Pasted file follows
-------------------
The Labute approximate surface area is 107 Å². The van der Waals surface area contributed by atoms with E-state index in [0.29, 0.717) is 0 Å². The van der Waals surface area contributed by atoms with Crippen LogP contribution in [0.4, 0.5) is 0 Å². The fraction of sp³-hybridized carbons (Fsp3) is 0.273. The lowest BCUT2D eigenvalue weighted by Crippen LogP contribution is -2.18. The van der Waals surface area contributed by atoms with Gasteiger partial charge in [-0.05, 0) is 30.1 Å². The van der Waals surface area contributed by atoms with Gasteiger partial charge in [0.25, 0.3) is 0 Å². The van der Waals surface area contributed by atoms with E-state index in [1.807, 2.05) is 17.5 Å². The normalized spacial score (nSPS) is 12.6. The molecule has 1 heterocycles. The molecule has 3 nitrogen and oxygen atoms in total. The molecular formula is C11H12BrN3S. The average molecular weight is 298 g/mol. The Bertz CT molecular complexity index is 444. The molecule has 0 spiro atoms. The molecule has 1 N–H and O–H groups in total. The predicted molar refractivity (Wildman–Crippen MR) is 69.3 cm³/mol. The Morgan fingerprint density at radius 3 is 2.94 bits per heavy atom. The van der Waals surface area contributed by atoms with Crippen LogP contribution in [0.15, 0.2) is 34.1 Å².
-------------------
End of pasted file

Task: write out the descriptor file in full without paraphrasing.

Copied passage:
The Labute approximate surface area is 107 Å². The van der Waals surface area contributed by atoms with E-state index in [0.29, 0.717) is 0 Å². The van der Waals surface area contributed by atoms with Crippen LogP contribution in [0.4, 0.5) is 0 Å². The fraction of sp³-hybridized carbons (Fsp3) is 0.273. The lowest BCUT2D eigenvalue weighted by Crippen LogP contribution is -2.18. The van der Waals surface area contributed by atoms with Gasteiger partial charge in [-0.05, 0) is 30.1 Å². The van der Waals surface area contributed by atoms with Gasteiger partial charge in [0.25, 0.3) is 0 Å². The van der Waals surface area contributed by atoms with E-state index in [1.807, 2.05) is 17.5 Å². The normalized spacial score (nSPS) is 12.6. The molecule has 1 heterocycles. The molecule has 3 nitrogen and oxygen atoms in total. The molecular formula is C11H12BrN3S. The average molecular weight is 298 g/mol. The Bertz CT molecular complexity index is 444. The molecule has 0 spiro atoms. The molecule has 1 N–H and O–H groups in total. The predicted molar refractivity (Wildman–Crippen MR) is 69.3 cm³/mol. The Morgan fingerprint density at radius 3 is 2.94 bits per heavy atom. The van der Waals surface area contributed by atoms with Crippen LogP contribution in [0.15, 0.2) is 34.1 Å².